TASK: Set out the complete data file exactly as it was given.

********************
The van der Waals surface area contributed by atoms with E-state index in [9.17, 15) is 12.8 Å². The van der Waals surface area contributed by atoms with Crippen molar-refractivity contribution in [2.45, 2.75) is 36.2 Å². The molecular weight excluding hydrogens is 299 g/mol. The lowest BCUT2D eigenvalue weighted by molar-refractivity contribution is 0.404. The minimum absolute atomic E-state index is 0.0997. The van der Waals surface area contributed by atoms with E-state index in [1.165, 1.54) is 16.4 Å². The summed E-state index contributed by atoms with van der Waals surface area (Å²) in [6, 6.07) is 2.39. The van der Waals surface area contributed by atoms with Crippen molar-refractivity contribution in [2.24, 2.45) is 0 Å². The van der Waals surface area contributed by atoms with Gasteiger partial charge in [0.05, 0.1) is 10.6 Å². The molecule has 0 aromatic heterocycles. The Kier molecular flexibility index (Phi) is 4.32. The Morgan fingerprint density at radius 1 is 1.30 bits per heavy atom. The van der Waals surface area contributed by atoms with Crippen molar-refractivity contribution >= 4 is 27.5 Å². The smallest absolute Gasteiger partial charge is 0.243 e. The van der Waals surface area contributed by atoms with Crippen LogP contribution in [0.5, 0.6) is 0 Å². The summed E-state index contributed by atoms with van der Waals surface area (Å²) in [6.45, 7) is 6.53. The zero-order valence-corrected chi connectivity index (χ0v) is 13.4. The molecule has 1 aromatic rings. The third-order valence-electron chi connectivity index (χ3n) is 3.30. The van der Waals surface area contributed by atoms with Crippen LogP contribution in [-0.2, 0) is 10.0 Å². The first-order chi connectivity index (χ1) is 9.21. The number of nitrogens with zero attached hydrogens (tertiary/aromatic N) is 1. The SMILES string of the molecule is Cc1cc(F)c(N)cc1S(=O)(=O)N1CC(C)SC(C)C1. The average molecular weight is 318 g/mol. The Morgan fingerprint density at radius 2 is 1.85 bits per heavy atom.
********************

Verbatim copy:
The van der Waals surface area contributed by atoms with E-state index in [9.17, 15) is 12.8 Å². The van der Waals surface area contributed by atoms with Crippen molar-refractivity contribution in [2.45, 2.75) is 36.2 Å². The molecular weight excluding hydrogens is 299 g/mol. The lowest BCUT2D eigenvalue weighted by molar-refractivity contribution is 0.404. The minimum absolute atomic E-state index is 0.0997. The van der Waals surface area contributed by atoms with E-state index in [1.165, 1.54) is 16.4 Å². The summed E-state index contributed by atoms with van der Waals surface area (Å²) in [6, 6.07) is 2.39. The van der Waals surface area contributed by atoms with Crippen molar-refractivity contribution in [2.24, 2.45) is 0 Å². The van der Waals surface area contributed by atoms with Gasteiger partial charge in [0.05, 0.1) is 10.6 Å². The molecule has 0 aromatic heterocycles. The Kier molecular flexibility index (Phi) is 4.32. The Morgan fingerprint density at radius 1 is 1.30 bits per heavy atom. The van der Waals surface area contributed by atoms with Crippen molar-refractivity contribution >= 4 is 27.5 Å². The smallest absolute Gasteiger partial charge is 0.243 e. The van der Waals surface area contributed by atoms with Crippen LogP contribution in [0.5, 0.6) is 0 Å². The summed E-state index contributed by atoms with van der Waals surface area (Å²) in [6.45, 7) is 6.53. The zero-order valence-corrected chi connectivity index (χ0v) is 13.4. The molecule has 1 aromatic rings. The third-order valence-electron chi connectivity index (χ3n) is 3.30. The van der Waals surface area contributed by atoms with Crippen LogP contribution in [-0.2, 0) is 10.0 Å². The first-order chi connectivity index (χ1) is 9.21. The number of nitrogens with zero attached hydrogens (tertiary/aromatic N) is 1. The SMILES string of the molecule is Cc1cc(F)c(N)cc1S(=O)(=O)N1CC(C)SC(C)C1. The average molecular weight is 318 g/mol. The Morgan fingerprint density at radius 2 is 1.85 bits per heavy atom.